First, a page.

The easiest satellite dish installation is probably on a flat roof with a non-penetrating roof mount, as illustrated in the photo above. This type of mount does not require the use of bolts or other types of anchors connected to the roof structure. Rather, ballast (in the photo the concrete blocks) is used to keep the mount in position. The proper amount of ballast is important to keep the mount stable under the highest wind loads expected. A chart should be provided with the mount to determine the proper amount of ballast for a specific geographical location and elevation setting of the dish. Confirm that the mount is sized appropriately for the dish and that the mast diameter of the mount is correct for the dish before placing an order.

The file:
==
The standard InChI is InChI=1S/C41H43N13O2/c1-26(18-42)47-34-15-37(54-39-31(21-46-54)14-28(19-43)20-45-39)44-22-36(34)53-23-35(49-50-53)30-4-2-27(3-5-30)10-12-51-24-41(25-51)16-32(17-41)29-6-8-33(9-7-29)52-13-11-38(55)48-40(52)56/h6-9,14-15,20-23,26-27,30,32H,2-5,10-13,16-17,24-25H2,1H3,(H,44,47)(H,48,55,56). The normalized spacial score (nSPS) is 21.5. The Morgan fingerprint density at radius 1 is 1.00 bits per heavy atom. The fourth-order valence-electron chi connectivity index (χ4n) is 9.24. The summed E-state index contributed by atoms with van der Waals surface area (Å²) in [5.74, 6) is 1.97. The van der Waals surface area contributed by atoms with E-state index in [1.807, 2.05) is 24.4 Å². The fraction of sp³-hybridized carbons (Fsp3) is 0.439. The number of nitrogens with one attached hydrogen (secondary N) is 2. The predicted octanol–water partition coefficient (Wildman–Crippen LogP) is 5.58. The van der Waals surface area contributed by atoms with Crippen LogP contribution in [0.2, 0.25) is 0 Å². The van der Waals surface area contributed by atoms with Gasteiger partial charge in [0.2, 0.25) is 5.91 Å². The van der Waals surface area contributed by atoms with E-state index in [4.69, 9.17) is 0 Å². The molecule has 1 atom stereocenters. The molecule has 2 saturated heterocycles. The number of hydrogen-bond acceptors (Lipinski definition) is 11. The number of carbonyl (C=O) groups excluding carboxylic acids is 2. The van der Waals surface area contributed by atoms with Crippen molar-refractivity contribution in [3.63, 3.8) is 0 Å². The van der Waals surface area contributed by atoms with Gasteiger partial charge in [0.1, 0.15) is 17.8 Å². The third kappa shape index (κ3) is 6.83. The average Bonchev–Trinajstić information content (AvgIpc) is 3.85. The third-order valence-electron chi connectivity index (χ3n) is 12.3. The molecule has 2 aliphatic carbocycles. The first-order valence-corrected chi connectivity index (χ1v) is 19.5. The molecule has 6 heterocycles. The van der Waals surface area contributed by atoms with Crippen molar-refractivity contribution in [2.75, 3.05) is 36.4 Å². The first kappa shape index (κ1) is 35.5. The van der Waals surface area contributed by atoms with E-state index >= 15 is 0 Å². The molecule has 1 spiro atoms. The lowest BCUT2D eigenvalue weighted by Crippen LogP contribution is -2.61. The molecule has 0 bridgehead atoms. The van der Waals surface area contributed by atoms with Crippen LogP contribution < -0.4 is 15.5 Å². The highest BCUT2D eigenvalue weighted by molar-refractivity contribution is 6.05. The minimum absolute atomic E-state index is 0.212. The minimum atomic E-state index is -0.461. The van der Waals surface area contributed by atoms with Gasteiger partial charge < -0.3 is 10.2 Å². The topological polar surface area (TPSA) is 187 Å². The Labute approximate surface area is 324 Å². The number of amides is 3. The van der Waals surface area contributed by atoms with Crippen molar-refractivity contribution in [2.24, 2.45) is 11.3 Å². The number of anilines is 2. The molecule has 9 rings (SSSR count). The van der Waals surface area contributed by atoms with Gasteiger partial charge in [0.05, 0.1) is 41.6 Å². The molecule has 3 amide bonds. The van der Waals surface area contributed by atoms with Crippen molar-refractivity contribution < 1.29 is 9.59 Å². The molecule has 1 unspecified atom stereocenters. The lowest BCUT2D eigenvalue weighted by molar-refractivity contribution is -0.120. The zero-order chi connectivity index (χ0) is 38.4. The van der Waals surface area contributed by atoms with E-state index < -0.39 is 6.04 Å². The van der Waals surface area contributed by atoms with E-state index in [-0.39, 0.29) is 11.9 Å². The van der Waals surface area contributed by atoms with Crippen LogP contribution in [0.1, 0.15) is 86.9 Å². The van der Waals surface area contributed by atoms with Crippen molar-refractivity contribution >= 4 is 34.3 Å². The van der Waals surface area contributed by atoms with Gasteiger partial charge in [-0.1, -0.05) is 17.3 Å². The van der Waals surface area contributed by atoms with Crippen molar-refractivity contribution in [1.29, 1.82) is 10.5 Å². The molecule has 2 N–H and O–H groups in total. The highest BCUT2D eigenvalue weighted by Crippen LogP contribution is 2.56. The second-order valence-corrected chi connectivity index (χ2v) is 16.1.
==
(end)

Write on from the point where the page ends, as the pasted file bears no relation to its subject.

Pointing data should be collected prior to selecting a mount location for the dish. Consult the installation manual to determine the azimuth and elevation settings for the dish, which are specific to the geographic location of installation. Alternatively, you can find the pointing data by using your receiver (1. press Menu on remote 2. select System Setup 3. select Installation 4. select Point Dish/Signal 5. on Point Dish screen select Peak Angles button 6. on next screen select your system [Dish 300 or Dish 500] and enter your Zip code). Pointing data is also available online. The azimuth setting is the bearing on a compass (north is 0 degrees, south is 180 degrees, etc.). In general, the dish will need to be pointed in a southerly direction, but will vary between approximately 100 and 270 degrees, depending on location in the United States. There should be no obstructions in the azimuth direction, especially if the required elevation setting is near the horizon (no trees, buildings, etc.).